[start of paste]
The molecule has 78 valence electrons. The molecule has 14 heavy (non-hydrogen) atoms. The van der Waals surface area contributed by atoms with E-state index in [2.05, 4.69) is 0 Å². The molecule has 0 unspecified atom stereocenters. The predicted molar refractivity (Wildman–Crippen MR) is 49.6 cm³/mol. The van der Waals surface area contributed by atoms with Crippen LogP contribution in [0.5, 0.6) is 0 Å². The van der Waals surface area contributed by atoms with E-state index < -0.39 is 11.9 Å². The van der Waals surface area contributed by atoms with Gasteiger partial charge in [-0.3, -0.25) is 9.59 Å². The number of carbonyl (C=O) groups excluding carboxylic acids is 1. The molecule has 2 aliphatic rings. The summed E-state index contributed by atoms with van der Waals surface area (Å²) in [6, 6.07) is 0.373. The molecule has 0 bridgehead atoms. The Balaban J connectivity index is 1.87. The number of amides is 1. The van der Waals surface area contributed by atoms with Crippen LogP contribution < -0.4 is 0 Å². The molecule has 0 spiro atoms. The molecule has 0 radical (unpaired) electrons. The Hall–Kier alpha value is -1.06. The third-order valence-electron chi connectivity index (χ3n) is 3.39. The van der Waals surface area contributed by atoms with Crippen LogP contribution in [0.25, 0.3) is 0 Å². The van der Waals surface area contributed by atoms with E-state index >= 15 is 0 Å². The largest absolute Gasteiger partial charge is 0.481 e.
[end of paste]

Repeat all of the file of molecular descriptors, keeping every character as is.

The molecule has 78 valence electrons. The molecule has 14 heavy (non-hydrogen) atoms. The van der Waals surface area contributed by atoms with E-state index in [2.05, 4.69) is 0 Å². The molecule has 0 unspecified atom stereocenters. The predicted molar refractivity (Wildman–Crippen MR) is 49.6 cm³/mol. The van der Waals surface area contributed by atoms with Crippen LogP contribution in [0.5, 0.6) is 0 Å². The van der Waals surface area contributed by atoms with E-state index < -0.39 is 11.9 Å². The van der Waals surface area contributed by atoms with Gasteiger partial charge in [-0.3, -0.25) is 9.59 Å². The number of carbonyl (C=O) groups excluding carboxylic acids is 1. The molecule has 2 aliphatic rings. The summed E-state index contributed by atoms with van der Waals surface area (Å²) in [6, 6.07) is 0.373. The molecule has 0 bridgehead atoms. The Balaban J connectivity index is 1.87. The number of amides is 1. The van der Waals surface area contributed by atoms with Crippen LogP contribution < -0.4 is 0 Å². The molecule has 0 spiro atoms. The molecule has 0 radical (unpaired) electrons. The Hall–Kier alpha value is -1.06. The third-order valence-electron chi connectivity index (χ3n) is 3.39. The van der Waals surface area contributed by atoms with Crippen LogP contribution in [0.25, 0.3) is 0 Å². The van der Waals surface area contributed by atoms with E-state index >= 15 is 0 Å². The largest absolute Gasteiger partial charge is 0.481 e.